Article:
Red 5s Tournament Report

The Netherlands kicked off the riichi mahjong year with a bang! The Red 5s tournament did not contribute to the EMA ranking. However, this doesn’t mean that it wasn’t noteworthy. Apart from the flawless organization by Cor and Ans Hoogland, the tournament also used a new time procedure for games plus a new player organization system, which is why you need to read on…


First of all I should review the tournament. Cor and Ans had secured a bridge clubhouse and that served as an excellent tournament area for mahjong as well. The organization was faultless. Results were delivered speedily and people at their games promptly. Of course, I also had a great time meeting old friends and making new friends.

On the other hand, the tournament was not my best performance. The day started well and my first two tables were fine but the third table… The third table can only be described as an experience. I was playing with Robert Rijnders, Harry Kal and Rick Moorman. And boy can Rick play mahjong. Robert, Harry and I didn’t even stand a chance. Rick walked away from that table with an impressive and well-deserved 57,000 points. With strong performances in his other games he easily won the day with a 30,000 plus difference over second place (Dicky Rep).

Of course, my tournament experience isn’t newsworthy (although Rick Moorman is a player to watch). However, I felt I should include it for completion. The real news and why I think all you riichi players should continue reading is the two changes to the standard tournament format.

The first format change – and one that I’m led to believe the EMA is considering adapting for future EMA tournaments (please correct me if I’m wrong. I may have misunderstood.) – was a new time procedure where at 1 hour and 15 minutes the gong is rung. The tables complete their current hand and one more hand. The game is then over no matter how far the game has proceeded and if there is still 5 or 10 minutes left. This is a rule that was adapted from Japanese tournament formats, and is designed to prevent a player who is winning to slow-play the final 10 or 15 minutes to avoid losing points and perhaps their place. With this tournament format there is no benefit to slow-play because they will have to play one final hand whatever. (I guess if a player gets a monster hand in the first few minutes they could slow-play a whole game but that would be impressive.)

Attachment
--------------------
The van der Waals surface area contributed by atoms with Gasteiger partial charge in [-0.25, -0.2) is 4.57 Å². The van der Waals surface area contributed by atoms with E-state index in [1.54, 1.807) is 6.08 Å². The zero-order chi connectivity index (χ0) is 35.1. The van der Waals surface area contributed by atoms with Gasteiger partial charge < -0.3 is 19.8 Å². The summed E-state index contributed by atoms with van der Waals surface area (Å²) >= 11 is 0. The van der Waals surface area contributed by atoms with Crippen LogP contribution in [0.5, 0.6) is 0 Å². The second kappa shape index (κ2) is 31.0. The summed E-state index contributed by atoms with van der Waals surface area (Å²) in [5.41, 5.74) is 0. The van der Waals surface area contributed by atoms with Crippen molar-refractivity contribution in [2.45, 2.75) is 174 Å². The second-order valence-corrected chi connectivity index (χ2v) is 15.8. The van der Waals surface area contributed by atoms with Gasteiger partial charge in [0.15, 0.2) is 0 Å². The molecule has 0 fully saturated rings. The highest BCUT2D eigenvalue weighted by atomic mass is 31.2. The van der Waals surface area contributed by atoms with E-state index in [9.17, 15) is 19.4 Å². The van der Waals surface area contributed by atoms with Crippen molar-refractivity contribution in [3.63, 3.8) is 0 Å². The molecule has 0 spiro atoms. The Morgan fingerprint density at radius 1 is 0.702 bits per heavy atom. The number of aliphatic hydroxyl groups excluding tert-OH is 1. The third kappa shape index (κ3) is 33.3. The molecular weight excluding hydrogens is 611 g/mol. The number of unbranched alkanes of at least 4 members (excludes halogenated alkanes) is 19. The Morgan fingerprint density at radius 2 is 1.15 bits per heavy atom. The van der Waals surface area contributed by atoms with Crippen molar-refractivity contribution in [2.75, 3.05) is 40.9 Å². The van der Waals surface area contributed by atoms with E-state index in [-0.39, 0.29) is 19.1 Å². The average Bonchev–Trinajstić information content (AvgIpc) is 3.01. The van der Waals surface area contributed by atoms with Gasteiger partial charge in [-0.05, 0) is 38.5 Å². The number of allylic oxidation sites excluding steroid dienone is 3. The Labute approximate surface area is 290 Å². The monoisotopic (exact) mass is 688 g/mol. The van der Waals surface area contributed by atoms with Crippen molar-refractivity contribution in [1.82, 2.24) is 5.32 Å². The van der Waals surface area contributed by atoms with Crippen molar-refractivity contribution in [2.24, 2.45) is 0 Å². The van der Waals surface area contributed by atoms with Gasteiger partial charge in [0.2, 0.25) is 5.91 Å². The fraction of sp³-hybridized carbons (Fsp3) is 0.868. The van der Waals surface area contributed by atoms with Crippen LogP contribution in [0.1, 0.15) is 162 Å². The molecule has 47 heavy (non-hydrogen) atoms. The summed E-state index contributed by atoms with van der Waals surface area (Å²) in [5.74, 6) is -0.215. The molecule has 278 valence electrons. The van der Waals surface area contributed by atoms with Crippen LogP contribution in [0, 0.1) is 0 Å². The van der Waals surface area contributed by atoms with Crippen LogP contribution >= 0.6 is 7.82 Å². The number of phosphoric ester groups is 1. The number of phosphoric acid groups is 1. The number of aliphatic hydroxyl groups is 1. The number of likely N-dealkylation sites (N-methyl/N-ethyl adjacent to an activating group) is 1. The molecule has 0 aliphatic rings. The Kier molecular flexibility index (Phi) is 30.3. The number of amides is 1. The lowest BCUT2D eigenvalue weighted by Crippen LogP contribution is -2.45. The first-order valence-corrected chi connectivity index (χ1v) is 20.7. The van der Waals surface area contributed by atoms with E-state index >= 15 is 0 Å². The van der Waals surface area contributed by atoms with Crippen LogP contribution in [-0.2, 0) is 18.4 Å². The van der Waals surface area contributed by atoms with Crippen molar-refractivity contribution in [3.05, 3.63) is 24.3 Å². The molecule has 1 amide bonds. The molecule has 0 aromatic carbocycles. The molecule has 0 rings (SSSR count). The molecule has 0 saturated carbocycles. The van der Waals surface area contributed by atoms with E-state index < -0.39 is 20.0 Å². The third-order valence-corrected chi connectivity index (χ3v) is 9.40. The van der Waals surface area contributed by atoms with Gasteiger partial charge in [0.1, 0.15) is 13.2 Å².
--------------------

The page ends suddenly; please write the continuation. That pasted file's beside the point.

It worked as intended and it reduced my frustration when I’m trying to win those extra few thousand points to push myself in front as there was a limit to the number of hands I would play when the gong rang. However, it cut into the time allocated for play. The speed of tournaments in Europe is still pretty slow and again on my final table I found myself missing my final dealership after two dealerships had several continuances (renchan). The dealership bonus is so strong that it can really swing results, so it can be very frustrating if you don’t get both. Perhaps the next step in this trial would be to see how the game mechanics would work without dealer continuances.

The second format change was an attempt to ensure that tables were not newbie or experienced heavy. The registered players were split into two groups – red and blue – based on their EMA ranking. The organizers had arranged it so there were two experienced and two new players on each table. This meant that those who knew the scoring could help those who didn’t etc. I’m not sure how much this potentially affected the results. Certainly the experienced players dominated the top-half of the final results. However, there were more than a few examples, including Rick who was allegedly a new player (a lot of talent though and he certainly knew his stuff). I’m sure someone who is far more statistically minded than myself is currently ripping apart the results to assess the impact this format had on player performance.

Anyway, it’s great to see some new formats being trialed. I only hope we get to see more of this flexibility and accommodation to player feedback in the future!

Finally, big thanks to the Dutch players as always! I get an amazing welcome when I go to the Netherlands and I can’t wait to get back there for Cherry Blossom in February!

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